Factor XI (FXI) is a serine protease that in humans is encoded by the F11 gene. FXI mainly exists in the liver and is present in the circulation as an inactive zymogen, and FⅪa can activate it. Unlike other coagulation factors, the FⅪ zymogen exists as a homodimer. FⅪ is important for normal hemostasis in the body and is part of the intrinsic coagulation pathway. It can participate in thrombin production and the pro-inflammatory kinase-releasing enzyme-kinin system.

FXI circulates as an enzyme proliferator and is activated to its enzymatic form by FXIIa, thrombin, or by self-activation of FXIa in the presence of an anionic polymer. Upon activation of its enzymatic form, FXIa increases thrombin production and reduces fibrinolysis. On the one hand, FXI deficiency leads to coagulation disorders with a variety of bleeding manifestations, such as the rare hemophilia C. On the other hand, high levels of FXI can lead to thrombosis.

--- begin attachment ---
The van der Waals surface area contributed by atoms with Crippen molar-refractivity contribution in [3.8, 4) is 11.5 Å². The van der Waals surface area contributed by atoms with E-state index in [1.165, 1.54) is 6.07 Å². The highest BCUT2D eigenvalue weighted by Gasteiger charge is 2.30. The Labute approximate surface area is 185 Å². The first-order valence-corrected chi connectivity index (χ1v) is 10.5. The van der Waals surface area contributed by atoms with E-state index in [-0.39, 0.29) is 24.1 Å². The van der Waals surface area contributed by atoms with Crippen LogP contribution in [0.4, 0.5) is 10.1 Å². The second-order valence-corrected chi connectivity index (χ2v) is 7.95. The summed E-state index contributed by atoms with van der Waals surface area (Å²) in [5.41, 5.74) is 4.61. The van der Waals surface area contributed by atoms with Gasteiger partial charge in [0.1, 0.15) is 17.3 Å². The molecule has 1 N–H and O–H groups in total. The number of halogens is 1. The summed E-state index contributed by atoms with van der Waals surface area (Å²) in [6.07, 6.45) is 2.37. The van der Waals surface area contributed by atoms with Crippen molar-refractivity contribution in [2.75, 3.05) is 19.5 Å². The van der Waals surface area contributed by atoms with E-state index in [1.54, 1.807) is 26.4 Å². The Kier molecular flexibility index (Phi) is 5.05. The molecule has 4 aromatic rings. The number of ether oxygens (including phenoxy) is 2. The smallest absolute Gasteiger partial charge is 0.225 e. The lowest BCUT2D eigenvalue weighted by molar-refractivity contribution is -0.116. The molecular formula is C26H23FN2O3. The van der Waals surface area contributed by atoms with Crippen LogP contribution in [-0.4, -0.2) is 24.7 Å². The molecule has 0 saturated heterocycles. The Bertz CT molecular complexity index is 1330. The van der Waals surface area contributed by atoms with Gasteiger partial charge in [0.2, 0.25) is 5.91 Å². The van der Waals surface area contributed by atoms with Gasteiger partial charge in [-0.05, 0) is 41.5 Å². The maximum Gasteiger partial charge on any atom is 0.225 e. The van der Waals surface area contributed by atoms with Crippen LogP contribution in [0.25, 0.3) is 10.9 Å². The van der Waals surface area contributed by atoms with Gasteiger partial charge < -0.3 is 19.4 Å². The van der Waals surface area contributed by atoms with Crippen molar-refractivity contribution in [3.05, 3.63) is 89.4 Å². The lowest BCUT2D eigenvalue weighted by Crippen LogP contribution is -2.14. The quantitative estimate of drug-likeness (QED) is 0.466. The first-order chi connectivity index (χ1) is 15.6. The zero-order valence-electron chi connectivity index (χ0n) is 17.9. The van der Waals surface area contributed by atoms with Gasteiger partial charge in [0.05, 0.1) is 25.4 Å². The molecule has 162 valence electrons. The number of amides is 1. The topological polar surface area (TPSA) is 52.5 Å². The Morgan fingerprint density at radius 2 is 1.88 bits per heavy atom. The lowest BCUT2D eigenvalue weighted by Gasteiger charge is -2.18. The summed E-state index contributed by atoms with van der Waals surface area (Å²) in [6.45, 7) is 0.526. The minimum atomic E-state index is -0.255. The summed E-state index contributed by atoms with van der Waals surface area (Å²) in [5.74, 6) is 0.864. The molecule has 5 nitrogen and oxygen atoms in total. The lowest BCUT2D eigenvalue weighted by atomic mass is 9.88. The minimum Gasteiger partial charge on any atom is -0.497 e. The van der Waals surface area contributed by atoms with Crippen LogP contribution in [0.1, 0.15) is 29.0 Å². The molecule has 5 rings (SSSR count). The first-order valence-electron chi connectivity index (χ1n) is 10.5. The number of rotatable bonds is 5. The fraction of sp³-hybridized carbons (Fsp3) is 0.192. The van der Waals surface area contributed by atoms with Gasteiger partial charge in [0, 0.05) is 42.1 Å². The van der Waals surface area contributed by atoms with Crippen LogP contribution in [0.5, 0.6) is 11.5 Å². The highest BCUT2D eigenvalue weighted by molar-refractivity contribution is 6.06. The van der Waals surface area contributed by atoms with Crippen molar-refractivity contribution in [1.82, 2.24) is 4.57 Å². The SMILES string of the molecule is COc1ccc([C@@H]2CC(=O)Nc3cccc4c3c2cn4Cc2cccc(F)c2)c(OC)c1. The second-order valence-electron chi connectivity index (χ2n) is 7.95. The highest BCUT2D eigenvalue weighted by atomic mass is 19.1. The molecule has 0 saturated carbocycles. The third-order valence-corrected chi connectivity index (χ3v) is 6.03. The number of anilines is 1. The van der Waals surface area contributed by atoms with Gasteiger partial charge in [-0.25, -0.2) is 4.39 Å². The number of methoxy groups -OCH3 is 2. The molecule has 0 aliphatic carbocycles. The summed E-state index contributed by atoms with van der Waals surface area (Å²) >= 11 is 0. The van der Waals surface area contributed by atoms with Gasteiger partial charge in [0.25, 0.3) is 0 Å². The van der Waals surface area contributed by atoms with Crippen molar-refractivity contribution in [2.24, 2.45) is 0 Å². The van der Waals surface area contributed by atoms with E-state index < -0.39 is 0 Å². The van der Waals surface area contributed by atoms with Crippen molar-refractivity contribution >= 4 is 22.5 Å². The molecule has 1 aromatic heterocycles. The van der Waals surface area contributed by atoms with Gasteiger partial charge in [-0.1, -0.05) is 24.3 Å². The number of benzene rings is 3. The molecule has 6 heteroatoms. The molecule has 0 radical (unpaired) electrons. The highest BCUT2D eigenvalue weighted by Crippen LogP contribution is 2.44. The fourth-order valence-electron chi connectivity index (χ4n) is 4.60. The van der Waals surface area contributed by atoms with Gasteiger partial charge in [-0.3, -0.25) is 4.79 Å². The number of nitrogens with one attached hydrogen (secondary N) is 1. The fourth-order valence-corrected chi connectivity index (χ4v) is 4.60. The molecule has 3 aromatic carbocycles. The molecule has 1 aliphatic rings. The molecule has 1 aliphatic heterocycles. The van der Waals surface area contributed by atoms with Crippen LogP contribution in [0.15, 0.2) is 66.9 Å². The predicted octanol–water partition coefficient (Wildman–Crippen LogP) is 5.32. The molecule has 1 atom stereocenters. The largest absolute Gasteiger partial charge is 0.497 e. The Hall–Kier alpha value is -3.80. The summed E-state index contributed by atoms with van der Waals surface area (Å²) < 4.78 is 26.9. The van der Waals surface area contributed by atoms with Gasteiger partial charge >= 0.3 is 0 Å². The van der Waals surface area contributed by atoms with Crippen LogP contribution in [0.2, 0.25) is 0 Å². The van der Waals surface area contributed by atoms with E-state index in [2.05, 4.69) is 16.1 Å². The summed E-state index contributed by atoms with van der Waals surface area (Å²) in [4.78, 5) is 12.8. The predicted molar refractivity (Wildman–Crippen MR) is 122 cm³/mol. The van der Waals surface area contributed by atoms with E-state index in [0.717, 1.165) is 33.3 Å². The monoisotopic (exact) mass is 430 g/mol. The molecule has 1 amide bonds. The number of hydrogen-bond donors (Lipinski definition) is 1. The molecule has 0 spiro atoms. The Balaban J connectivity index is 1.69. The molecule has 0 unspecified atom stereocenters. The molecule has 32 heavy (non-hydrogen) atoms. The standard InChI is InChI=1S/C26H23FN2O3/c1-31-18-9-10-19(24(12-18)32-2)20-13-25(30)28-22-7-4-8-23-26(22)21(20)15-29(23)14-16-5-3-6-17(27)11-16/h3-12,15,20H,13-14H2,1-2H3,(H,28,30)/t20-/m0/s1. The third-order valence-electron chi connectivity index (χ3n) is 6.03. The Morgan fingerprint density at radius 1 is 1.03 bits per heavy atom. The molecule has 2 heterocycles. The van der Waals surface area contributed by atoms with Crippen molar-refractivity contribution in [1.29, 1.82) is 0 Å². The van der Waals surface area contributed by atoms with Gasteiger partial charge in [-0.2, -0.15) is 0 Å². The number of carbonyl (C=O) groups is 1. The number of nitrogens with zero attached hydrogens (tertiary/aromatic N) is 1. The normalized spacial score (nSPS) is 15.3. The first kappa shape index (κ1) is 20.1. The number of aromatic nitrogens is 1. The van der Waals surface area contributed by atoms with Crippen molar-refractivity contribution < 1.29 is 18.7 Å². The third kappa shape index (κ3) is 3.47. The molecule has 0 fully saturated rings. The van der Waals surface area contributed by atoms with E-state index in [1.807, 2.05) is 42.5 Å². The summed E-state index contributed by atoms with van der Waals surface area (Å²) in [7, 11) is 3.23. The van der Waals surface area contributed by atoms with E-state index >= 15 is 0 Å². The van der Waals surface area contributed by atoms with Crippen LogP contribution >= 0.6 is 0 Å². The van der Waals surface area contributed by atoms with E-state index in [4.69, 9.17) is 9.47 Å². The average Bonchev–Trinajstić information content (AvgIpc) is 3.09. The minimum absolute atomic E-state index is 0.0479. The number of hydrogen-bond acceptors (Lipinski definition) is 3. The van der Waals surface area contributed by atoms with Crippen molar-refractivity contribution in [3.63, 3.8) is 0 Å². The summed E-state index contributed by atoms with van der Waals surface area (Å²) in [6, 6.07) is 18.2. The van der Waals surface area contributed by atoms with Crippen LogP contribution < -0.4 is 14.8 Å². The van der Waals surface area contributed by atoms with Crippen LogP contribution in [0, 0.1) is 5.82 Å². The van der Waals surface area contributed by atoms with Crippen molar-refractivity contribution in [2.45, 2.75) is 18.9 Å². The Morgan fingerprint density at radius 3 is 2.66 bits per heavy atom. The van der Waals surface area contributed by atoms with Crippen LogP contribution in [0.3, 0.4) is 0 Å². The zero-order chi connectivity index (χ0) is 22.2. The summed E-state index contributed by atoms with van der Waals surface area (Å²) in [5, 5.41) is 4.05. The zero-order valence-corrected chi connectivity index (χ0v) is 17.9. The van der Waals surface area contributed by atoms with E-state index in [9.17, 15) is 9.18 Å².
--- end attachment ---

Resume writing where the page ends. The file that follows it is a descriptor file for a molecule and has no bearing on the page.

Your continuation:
Abelacimab (MAA868) is a fully human IgG1 mAb that binds to factor XI.

From: Nopp S, et al. Front Cardiovasc Med. 2022 May 12;9:903029.

It binds with high affinity to the catalytic structural domain of FXI and locks it in the zymogen conformation. So that, it prevents its activation by FXIIa or thrombin. Following the in vitro experiments results, Abelacimab  (0.0001-1 μM) prolongs the clotting time and reduces the amount of thrombin in human plasma in a concentration-dependent manner. Besides, Abelacimab (s.c., 3-30 mg/kg, on day 1, 85, 114) exhibits strong and sustained anticoagulant effects in crab-eating monkeys. Also, it significantly prolongs aPTT and has a good safety profile, with no significant toxic findings or signs of bleeding observed. Moreover, Abelacimab (i.v., 0.6 mg/kg) exhibits good anticoagulant activity to prevent carotid artery occlusion in iron chloride-induced thrombosis FXI-/- C57BL/6 mice model.

In conclusion, Abelacimab (MAA868) is a human IgG1 monoclonal antibody that targets FXI and can be used in anti-thrombotic studies.


[1] Lewandowska MD, et al. Hematol Oncol Clin North Am. 2021 Dec;35(6):1157-1169.

[2]  Alexander W Koch, et al. Blood. 2019 Mar 28;133(13):1507-1516.